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Nathan, Harry Louis, Baron


NATHAN, HARRY LOUIS, BARON (1889–1963), English lawyer and politician. Born in London, the son of a fine arts publisher, Nathan was educated at St. Paul's school before becoming a solicitor. He fought in Gallipoli, Egypt, and France during World War i. In the 1920s he became legal advisor to the British Zionist Organization and to many Jewish bodies in Palestine. From 1929 to 1934 he was a Liberal member of Parliament and then switched and was a Labour member of Parliament from 1934 to 1935 and from 1937 to 1940. Following the outbreak of World War ii Nathan became chairman of the National Defense Public Interest Committee. He was elevated to the House of Lords in 1940 as Baron Nathan and from 1946 to 1948 was minister of civil aviation in the postwar Labour government. Later he was departmental chairman of the governmental committee on the law of customs and excise and chairman of the governmental committee to investigate the law and practice of charitable trusts, which led to a new act. Lord Nathan was an active figure in Jewish communal affairs as a member of the Board of Deputies of British Jews, and president of the European Committee of the third, fourth, fifth, and sixth *Maccabiah. He was also prominent in national civic affairs as chairman of the Royal Geographical Society and of the Royal Society of Arts. Lord Nathan wrote Medical Negligence (1957) and The Charities Act, 1960 (1962). His wife, eleanor (Stettauer; 1892–1972), was the second female chairperson of the London County Council in 1947–48.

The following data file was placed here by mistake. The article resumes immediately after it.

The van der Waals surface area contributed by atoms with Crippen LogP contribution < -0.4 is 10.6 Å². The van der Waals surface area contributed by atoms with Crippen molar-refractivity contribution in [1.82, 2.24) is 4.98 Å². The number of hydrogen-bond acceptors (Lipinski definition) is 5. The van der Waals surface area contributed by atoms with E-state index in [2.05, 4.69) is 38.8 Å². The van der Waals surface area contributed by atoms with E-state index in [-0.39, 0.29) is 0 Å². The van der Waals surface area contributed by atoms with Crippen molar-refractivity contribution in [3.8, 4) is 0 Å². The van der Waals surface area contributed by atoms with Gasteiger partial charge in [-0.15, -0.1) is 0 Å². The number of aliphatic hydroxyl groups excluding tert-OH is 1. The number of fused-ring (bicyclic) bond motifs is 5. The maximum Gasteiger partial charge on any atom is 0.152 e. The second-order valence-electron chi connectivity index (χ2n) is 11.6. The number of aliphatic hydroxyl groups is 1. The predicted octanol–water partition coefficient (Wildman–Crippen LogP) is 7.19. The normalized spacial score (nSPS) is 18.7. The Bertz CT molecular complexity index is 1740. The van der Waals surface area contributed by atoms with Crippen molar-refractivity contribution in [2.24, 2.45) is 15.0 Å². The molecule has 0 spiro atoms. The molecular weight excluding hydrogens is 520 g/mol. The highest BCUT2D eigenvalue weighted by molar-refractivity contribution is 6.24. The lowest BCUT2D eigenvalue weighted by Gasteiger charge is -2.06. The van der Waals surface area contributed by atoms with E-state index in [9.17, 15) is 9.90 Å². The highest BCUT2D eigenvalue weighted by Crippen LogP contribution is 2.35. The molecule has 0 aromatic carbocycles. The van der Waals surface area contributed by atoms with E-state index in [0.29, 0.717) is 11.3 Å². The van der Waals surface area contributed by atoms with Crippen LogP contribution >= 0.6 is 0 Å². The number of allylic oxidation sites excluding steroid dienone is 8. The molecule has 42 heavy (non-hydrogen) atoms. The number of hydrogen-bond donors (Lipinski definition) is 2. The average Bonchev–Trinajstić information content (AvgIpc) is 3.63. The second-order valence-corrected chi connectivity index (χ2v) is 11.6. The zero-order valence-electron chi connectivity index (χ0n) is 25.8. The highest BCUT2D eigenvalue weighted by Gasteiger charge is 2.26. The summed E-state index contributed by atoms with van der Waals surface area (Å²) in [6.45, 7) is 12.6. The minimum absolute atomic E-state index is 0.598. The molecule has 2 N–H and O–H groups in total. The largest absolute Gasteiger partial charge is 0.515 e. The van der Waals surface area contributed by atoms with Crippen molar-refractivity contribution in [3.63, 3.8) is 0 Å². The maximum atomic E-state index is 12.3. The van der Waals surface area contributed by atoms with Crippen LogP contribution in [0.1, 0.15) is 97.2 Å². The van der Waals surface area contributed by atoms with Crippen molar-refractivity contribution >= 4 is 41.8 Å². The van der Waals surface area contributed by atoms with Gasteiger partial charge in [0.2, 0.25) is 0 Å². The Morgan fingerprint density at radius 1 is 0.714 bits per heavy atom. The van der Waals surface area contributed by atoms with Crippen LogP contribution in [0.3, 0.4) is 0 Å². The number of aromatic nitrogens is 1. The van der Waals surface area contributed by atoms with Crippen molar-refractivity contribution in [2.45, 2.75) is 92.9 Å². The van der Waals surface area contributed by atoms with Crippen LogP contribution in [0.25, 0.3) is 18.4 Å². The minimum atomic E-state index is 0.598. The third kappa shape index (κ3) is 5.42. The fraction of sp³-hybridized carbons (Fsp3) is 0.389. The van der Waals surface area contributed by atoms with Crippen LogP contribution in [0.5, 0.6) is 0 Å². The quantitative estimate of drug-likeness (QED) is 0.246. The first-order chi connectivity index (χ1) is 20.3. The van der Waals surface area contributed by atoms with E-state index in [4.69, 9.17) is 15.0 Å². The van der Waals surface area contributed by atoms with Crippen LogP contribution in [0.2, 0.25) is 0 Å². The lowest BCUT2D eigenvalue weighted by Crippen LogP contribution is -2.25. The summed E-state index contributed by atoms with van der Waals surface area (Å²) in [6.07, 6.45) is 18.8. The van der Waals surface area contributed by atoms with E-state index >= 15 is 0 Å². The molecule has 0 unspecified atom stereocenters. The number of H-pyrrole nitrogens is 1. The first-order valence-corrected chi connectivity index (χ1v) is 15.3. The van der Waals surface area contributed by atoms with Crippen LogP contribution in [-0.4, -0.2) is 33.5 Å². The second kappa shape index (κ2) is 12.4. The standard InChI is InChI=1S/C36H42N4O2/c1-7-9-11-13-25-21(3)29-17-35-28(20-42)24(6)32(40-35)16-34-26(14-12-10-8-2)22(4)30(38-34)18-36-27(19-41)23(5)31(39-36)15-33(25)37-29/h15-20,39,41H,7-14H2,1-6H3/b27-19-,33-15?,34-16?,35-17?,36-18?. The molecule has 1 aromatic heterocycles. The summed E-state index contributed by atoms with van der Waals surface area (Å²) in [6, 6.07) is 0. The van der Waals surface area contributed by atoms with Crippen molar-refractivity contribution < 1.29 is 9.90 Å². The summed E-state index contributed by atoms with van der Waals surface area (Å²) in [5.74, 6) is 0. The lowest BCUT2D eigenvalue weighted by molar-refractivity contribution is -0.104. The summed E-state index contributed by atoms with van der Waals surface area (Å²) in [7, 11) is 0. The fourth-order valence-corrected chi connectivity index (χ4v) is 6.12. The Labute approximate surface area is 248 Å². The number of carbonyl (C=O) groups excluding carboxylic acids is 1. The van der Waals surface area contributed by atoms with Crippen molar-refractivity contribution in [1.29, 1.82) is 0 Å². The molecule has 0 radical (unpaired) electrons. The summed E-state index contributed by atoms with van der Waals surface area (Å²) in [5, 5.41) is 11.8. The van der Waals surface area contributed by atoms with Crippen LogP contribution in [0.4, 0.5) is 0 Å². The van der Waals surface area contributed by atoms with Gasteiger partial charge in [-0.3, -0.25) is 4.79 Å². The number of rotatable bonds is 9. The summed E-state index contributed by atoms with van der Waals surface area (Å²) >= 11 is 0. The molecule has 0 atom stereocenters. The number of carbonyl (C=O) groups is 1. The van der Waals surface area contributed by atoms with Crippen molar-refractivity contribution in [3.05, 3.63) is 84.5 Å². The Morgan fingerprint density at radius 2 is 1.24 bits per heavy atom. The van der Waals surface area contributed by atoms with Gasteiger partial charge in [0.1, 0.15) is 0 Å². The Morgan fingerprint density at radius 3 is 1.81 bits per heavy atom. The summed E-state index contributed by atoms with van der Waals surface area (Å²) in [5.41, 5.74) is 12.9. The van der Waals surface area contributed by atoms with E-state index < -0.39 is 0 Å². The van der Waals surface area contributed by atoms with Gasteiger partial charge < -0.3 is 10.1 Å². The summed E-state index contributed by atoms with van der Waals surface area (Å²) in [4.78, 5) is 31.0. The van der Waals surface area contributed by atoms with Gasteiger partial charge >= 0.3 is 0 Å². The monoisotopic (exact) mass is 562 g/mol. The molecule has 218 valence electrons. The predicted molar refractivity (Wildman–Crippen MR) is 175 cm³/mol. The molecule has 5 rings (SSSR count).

H.M. Hyde, Strong for Service: The Life of Lord Nathan of Churt (1968). add. bibliography: odnb online.

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